Former Yeovil Town manager Gary Johnson has given his views on the sequence of events that have materialised today, following the decision to part company with first team manager Paul Sturrock. Johnson had been in charge of the Glovers at the start of 2015, but is now with Conference National side Cheltenham Town, who currently stand just one place below the Glovers in the football pyramid at the top of that league. Since Johnson left the club, he has seen Yeovil go through two more managerial changes whilst they have dropped to the foot of League Two, which has provoked today's change.
Johnson was fairly guarded about what he said at the time he left Huish Park in February, preferring to concentrate upon the circumstances of the day and the club's position in League One. However, with ten months having passed and two managers now having gone through the revolving door, he has felt more prepared to give his views of how the club's inner workings changed. Speaking to BBC Somerset he said he felt that some of the priorities of the club had shifted onto the Food Store and Retail Park development applications that have been running over the past four-and-a-half years, and particularly during the last three seasons. He said he felt the club was taking its eye off its main core business, in concentrating on the longer term plans:
"A club has got to be very wary that it doesn't let its standards drop. If that starts dropping, then a club has only got one way to go. I'll be honest with you, towards the end I just felt that a lot of time, energy and money was put into this development saga, and probably not enough sufficient funds to keep the team competitive. That's what happened at the end. I think it took our eye off the ball. I think certain members of the board were in desperate need for this development to go ahead, for the influx of money. Nobody was putting in money themselves, so it needed to come from somewhere else. When that was needed, it wasn't there because it was going into something else."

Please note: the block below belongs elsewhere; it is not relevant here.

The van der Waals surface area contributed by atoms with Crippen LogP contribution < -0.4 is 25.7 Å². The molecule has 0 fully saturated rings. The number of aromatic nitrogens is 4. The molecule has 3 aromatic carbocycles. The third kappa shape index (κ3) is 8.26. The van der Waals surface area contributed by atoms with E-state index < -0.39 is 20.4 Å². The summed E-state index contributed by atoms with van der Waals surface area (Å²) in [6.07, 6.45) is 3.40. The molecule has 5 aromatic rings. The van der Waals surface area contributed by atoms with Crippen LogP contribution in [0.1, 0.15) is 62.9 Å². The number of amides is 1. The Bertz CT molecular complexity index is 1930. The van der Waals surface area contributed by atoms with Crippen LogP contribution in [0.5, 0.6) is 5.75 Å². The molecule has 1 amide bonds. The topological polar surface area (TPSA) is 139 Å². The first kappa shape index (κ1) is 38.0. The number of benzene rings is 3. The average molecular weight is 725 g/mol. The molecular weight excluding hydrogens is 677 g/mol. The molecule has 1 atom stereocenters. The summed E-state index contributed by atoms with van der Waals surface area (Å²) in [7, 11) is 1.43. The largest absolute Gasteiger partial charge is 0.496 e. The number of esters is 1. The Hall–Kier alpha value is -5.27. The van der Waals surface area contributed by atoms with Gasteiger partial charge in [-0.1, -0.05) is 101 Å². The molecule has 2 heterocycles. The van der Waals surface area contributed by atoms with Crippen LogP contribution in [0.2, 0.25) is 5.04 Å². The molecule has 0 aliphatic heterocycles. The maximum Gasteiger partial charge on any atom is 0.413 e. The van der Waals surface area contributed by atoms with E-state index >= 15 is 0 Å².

Despite that critical view, Johnson was defensive of Chairman John Fry, believing that his position as a front man at the football club made him a target for other peoples decisions. He felt his own decision-making with Mr Fry had been a simpler one during his earlier days with the club, when there was more of a hands-off direction from the Board that allowed Johnson and Fry to deal with the football matters between them. He felt that the more recent boardroom dynamics meant that Fry was taking stick decisions made by other people:
"I wouldn't be calling for John Fry to step down, because he's another one who is more of a front man, and therefore takes a little bit more stick than maybe he deserves. I got along very well with John, and when it was me and him making the decisions between us, and then going to the rest of the board and telling them this was the decision that we'd made, then it was a lot easier. But there seem to be a very more making decisions now, and so I wouldn't put it all on John Fry. It will be a bit sad if people do quarter him because I think he does work very very hard in what he does, but he probably needs to take a few more football decisions now, than he's doing at the moment, because he's bogged down with the development saga. Be careful because when John Fry takes all the stick, he doesn't deserve all of it, that's for sure."
Johnson felt that the Glovers needed new blood to come in and rejuvenate the club. He questioned whether all parties involved in the Yeovil Town set-up were contributing in the way that they should be, and that the club needed a fresh influx of funds to help it turn the corner:
"I think it would take some investment. I think that's for sure that it needs new people to come in and look after it. I think that it needs a new ambition and a new personality again, where it is looking to push on again and not to end up back where it came from twelve years ago, as that would be a shame. I think everyone has got to look at themselves and see whether they're doing enough of a job to keep a club competitive. That's what it is. If they can't, then they should move on - but if they can, then great - help out. The club doesn't deserve to be back where it started twelve years ago. Paul (Sturrock) has obviously tried pulling rabbits out of hats and it's not worked, and unfortunately they find themselves at the bottom of the table. But I wish the club well and I only ever wish the club well because they have great supporters and I had some wonderful times there."
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